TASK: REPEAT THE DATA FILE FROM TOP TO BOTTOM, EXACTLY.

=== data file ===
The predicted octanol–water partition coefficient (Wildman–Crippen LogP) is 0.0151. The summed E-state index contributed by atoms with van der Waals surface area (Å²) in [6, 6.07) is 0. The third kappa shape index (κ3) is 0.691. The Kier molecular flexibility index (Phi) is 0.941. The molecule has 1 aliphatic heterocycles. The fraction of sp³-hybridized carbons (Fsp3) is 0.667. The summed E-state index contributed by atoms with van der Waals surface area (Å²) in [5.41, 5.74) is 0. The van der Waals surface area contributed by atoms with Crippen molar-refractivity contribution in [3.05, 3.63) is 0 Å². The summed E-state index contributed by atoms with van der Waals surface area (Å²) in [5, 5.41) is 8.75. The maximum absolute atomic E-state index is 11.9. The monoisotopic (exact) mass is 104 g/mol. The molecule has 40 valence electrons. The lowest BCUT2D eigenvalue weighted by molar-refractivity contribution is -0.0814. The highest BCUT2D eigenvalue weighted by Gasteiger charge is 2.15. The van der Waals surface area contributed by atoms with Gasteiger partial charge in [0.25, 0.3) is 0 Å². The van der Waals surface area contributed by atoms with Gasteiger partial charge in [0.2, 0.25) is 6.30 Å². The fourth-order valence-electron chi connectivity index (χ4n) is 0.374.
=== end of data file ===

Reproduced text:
The predicted octanol–water partition coefficient (Wildman–Crippen LogP) is 0.0151. The summed E-state index contributed by atoms with van der Waals surface area (Å²) in [6, 6.07) is 0. The third kappa shape index (κ3) is 0.691. The Kier molecular flexibility index (Phi) is 0.941. The molecule has 1 aliphatic heterocycles. The fraction of sp³-hybridized carbons (Fsp3) is 0.667. The summed E-state index contributed by atoms with van der Waals surface area (Å²) in [5.41, 5.74) is 0. The van der Waals surface area contributed by atoms with Crippen molar-refractivity contribution in [3.05, 3.63) is 0 Å². The summed E-state index contributed by atoms with van der Waals surface area (Å²) in [5, 5.41) is 8.75. The maximum absolute atomic E-state index is 11.9. The monoisotopic (exact) mass is 104 g/mol. The molecule has 40 valence electrons. The lowest BCUT2D eigenvalue weighted by molar-refractivity contribution is -0.0814. The highest BCUT2D eigenvalue weighted by Gasteiger charge is 2.15. The van der Waals surface area contributed by atoms with Gasteiger partial charge in [0.25, 0.3) is 0 Å². The van der Waals surface area contributed by atoms with Gasteiger partial charge in [0.2, 0.25) is 6.30 Å². The fourth-order valence-electron chi connectivity index (χ4n) is 0.374.